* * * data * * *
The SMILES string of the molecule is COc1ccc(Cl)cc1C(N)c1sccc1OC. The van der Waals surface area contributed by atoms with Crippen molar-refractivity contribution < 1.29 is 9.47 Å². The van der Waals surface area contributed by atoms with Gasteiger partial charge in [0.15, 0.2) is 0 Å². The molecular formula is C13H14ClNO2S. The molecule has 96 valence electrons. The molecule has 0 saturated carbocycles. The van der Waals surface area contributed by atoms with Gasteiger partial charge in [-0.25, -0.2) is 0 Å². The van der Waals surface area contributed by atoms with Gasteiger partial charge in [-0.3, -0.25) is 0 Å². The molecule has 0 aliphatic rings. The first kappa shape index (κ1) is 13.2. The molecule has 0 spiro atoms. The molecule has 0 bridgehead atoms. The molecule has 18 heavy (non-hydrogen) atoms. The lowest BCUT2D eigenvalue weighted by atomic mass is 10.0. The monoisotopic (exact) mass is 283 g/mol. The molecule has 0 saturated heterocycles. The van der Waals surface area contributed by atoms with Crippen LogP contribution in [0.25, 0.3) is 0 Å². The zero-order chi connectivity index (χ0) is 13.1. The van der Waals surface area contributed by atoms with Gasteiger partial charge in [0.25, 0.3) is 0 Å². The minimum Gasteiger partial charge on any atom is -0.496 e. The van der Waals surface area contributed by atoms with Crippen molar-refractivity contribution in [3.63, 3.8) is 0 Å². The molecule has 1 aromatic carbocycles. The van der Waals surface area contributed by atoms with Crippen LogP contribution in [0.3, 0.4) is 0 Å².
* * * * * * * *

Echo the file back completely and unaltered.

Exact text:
The SMILES string of the molecule is COc1ccc(Cl)cc1C(N)c1sccc1OC. The van der Waals surface area contributed by atoms with Crippen molar-refractivity contribution < 1.29 is 9.47 Å². The van der Waals surface area contributed by atoms with Gasteiger partial charge in [0.15, 0.2) is 0 Å². The molecular formula is C13H14ClNO2S. The molecule has 96 valence electrons. The molecule has 0 saturated carbocycles. The van der Waals surface area contributed by atoms with Gasteiger partial charge in [-0.25, -0.2) is 0 Å². The van der Waals surface area contributed by atoms with Gasteiger partial charge in [-0.3, -0.25) is 0 Å². The molecule has 0 aliphatic rings. The first kappa shape index (κ1) is 13.2. The molecule has 0 spiro atoms. The molecule has 0 bridgehead atoms. The molecule has 18 heavy (non-hydrogen) atoms. The lowest BCUT2D eigenvalue weighted by atomic mass is 10.0. The monoisotopic (exact) mass is 283 g/mol. The molecule has 0 saturated heterocycles. The van der Waals surface area contributed by atoms with Crippen LogP contribution in [0.25, 0.3) is 0 Å². The zero-order chi connectivity index (χ0) is 13.1. The van der Waals surface area contributed by atoms with Gasteiger partial charge in [0.25, 0.3) is 0 Å². The minimum Gasteiger partial charge on any atom is -0.496 e. The van der Waals surface area contributed by atoms with Crippen molar-refractivity contribution in [3.63, 3.8) is 0 Å². The molecule has 1 aromatic carbocycles. The van der Waals surface area contributed by atoms with Crippen LogP contribution in [0.3, 0.4) is 0 Å².